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NetworkManager is a desktop component, which is useless for rackmounted servers with static IP and cable connection.

Introducing NetworkManager by Rosanna Yuen

Redhat Magazine

Issue #3 January 2005


Network management has been a necessary but relatively ignored part of the Linux environment for years. With network connections pervading everyday life, the need for a better way to manage network connections has never been greater. Within this past year, a new application called NetworkManager has been created to fill this need. What is NetworkManager and how did it come into being? Let us go back to the beginning.

A brief history of Internet connectivity

Long ago, in the days of yore, the Internet was born. A computer could access this Internet by attaching itself to it with a cable. Once this cable was connected, the parameters were set once and forgotten. It barely mattered if the set-up was difficult; a favor from a more technically-savvy friend and you were good to go. There was no need for maintenance as the connection would continue working in the background indefinitely.

Then everyone got laptop computers. Every time someone with a laptop computer wanted to access the Internet, they would have to plug a wire into their network card. These mobile devices would have to be stationary for as long as the Internet access was needed. Access was usually limited to one's home and/or workplace, which meant set-up was only twice as complicated as a desktop computer. That technically-savvy friend might have grumbled a bit, but was still willing to show off the required expertise.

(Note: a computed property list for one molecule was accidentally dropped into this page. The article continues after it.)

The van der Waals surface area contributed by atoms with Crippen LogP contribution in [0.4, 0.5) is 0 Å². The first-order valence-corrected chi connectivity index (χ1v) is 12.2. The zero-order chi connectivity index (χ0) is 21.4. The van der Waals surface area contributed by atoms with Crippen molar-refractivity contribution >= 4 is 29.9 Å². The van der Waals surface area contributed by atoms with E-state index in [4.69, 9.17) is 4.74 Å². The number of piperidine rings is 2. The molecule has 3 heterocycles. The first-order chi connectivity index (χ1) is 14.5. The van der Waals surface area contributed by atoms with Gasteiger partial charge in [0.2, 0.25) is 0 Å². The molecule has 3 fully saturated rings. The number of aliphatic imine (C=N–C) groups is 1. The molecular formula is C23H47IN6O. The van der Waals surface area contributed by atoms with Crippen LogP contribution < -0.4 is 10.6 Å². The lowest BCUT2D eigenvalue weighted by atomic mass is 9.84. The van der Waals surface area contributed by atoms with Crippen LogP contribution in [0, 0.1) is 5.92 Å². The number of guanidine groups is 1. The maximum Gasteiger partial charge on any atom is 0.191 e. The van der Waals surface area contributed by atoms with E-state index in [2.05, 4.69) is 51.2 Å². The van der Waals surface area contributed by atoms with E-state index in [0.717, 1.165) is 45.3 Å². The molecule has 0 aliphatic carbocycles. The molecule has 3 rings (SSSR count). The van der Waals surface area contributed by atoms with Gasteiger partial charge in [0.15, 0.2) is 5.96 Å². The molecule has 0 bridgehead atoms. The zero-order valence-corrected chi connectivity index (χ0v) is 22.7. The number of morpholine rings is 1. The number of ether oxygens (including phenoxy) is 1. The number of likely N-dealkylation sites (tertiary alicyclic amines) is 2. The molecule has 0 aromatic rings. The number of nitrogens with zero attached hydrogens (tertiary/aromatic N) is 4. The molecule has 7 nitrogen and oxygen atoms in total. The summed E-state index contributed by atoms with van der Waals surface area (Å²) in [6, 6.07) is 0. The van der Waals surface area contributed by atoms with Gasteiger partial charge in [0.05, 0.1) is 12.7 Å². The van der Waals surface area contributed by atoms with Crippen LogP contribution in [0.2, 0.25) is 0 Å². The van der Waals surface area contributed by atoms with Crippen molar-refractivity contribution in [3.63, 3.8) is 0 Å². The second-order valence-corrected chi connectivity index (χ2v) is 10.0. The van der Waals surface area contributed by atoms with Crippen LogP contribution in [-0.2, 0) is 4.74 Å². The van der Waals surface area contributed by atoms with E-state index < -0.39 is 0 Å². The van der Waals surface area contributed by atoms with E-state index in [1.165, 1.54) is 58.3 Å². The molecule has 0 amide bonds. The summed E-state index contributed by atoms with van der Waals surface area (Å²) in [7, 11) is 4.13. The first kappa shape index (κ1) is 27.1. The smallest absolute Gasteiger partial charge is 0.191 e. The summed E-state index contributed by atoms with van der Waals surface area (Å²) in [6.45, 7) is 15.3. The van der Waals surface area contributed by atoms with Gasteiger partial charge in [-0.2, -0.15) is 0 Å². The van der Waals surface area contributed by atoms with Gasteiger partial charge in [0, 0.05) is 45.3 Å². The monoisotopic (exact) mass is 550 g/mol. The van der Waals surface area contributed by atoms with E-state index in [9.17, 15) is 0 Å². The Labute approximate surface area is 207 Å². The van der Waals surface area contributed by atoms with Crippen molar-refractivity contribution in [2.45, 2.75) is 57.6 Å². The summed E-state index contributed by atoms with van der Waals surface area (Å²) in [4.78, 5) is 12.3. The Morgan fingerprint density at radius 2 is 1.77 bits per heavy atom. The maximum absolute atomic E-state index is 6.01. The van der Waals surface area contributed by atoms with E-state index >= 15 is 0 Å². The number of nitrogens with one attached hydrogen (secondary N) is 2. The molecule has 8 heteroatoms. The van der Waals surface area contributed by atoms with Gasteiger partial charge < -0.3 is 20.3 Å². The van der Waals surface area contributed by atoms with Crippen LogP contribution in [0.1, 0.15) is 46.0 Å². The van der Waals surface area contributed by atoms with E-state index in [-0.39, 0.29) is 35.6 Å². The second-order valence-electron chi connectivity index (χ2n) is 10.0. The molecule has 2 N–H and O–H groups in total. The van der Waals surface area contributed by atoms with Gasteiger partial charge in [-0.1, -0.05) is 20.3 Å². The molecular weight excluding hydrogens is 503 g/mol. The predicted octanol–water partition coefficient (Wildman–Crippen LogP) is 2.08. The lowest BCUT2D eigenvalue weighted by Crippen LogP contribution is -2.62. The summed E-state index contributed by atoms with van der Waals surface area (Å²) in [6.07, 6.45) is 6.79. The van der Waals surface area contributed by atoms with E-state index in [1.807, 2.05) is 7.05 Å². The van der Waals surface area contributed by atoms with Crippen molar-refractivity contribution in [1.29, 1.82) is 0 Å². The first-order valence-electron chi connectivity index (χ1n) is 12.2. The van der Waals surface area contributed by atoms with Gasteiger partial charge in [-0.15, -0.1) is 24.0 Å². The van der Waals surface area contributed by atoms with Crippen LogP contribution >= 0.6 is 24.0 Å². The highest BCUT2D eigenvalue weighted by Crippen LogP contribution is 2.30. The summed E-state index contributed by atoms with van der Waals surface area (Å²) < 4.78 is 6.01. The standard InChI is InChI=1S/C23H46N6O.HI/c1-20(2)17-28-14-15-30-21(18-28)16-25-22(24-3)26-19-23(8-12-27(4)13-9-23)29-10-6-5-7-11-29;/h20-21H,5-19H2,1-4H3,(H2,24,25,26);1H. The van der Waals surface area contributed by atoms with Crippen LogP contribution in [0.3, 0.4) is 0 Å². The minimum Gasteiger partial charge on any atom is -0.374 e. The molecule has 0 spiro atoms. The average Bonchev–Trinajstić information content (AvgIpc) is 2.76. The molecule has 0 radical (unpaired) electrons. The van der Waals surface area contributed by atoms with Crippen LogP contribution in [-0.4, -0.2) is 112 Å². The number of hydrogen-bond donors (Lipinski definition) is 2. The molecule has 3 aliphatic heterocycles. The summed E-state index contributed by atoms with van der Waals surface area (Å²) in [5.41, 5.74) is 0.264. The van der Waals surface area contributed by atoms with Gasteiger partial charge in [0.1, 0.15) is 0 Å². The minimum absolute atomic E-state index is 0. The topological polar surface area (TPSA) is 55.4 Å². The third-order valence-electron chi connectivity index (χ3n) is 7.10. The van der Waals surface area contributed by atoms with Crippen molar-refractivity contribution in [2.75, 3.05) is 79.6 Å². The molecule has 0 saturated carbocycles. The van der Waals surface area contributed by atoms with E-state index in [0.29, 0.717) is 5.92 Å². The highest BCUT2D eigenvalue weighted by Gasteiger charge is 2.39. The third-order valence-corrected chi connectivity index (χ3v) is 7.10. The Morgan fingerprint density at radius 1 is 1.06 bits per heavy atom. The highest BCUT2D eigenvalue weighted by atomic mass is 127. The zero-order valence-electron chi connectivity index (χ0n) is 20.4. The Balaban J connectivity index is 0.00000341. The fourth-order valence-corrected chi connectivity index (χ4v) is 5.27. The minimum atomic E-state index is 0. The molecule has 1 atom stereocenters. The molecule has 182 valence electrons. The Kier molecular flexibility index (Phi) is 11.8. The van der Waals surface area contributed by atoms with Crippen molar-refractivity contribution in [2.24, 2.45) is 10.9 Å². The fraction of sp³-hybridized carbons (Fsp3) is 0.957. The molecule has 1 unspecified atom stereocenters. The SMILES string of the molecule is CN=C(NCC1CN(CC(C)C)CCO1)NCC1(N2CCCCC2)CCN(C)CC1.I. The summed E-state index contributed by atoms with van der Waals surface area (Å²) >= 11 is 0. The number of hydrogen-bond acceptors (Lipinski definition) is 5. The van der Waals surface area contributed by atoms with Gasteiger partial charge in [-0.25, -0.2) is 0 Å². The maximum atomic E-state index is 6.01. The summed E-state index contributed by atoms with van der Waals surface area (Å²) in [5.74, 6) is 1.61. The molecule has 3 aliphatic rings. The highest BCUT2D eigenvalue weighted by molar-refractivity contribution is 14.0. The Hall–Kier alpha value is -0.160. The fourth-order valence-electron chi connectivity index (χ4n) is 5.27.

But lately, the boom of wireless networking has meant a proliferation of Internet access points everywhere, from local coffee shops to laundromats, from (if you live in the right location) city parks to public libraries, from train cars to airports. And each time a laptop computer needs to access a new wireless point, configurations would have to be done anew. Bringing your technically-savvy friend with you everywhere became infeasible. An easy and intuitive way to set up network connectivity suddenly became more important.

A new way

The desktop team at Red Hat realized the current interface in Linux networking is unacceptable. They wanted to create a new application that is simple to use. However, simplicity is a concept that is easier to understand than to define. With this in mind, they came up with some guidelines for their new application. They believe that a network tool should:

Another important feature planned from the start of NetworkManager is its ability to function with any Linux distribution. Among the distributions which already offer NetworkManager packages are Fedora, Gentoo, Debian, and Slackware. As NetworkManager was designed with portability in mind, packaging for other distributions should be relatively painless. With such broad distribution support, application developers are able to utilize the features of NetworkManager with the knowledge that their efforts reap widespread rewards.

The price of simplicity